New modes of governance are said to create problems of political accountability. To understand this claim, we need a theory of accountability. Electoral accountability provides authorization and sanction, but it neglects the problems entailed in the requirement to provide explanation and justification. Political accountability in this discursive sense can be understood through the idea of public reason, where this is defined in terms of substantive rationality and an orientation to the public interest. This conceptualization leads in turn to the requirement of replicability and openness in public reasoning. The problem of accountability is one of securing the conditions under which the institutions within which policy deliberation takes place can merit the confidence of citizens in these terms, and the Commission White Paper on European governance is used to illustrate the application of these tests.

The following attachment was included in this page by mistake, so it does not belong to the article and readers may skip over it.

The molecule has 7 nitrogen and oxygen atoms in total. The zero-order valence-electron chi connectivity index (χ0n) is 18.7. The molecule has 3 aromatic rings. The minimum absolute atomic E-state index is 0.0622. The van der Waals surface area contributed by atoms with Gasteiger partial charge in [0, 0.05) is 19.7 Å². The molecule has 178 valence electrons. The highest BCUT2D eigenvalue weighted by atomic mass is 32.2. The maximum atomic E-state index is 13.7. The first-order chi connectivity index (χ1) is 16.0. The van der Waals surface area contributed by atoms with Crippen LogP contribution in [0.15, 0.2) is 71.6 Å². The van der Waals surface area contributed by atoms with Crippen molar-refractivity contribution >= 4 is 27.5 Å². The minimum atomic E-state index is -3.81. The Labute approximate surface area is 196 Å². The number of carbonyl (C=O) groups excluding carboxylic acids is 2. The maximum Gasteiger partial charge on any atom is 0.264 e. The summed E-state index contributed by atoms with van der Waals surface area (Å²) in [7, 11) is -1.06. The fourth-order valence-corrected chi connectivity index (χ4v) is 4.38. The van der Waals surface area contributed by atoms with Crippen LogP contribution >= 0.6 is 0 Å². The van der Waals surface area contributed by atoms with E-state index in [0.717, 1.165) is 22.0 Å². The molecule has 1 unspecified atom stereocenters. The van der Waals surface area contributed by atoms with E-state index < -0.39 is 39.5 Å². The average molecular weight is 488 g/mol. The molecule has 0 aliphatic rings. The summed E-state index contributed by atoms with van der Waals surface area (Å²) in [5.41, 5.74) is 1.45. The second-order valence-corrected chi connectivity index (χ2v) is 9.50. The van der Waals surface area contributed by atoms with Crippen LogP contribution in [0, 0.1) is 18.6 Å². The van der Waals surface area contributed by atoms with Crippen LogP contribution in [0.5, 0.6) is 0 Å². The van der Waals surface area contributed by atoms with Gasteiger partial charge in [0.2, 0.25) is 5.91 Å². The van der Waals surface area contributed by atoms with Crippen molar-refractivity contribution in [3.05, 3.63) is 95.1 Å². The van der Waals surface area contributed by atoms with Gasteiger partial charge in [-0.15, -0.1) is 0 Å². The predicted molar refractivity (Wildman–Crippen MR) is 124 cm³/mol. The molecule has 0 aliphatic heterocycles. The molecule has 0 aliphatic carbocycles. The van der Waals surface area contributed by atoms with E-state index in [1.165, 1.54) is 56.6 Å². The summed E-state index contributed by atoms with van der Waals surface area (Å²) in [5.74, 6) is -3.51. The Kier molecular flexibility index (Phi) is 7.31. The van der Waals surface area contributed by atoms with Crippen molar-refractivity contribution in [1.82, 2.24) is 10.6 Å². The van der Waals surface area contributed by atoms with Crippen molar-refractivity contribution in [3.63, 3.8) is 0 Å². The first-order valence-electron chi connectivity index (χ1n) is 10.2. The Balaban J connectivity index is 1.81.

1 A version of this paper was originally presented at the NEWGOV Workshop at the European University Institute in June 2008. It was also presented at the University of Mainz on 10 June 2008. I thank the participants on both occasions for comments. I also thank Ruth Zimmerling for her written comments, as well as two anonymous referees for this journal.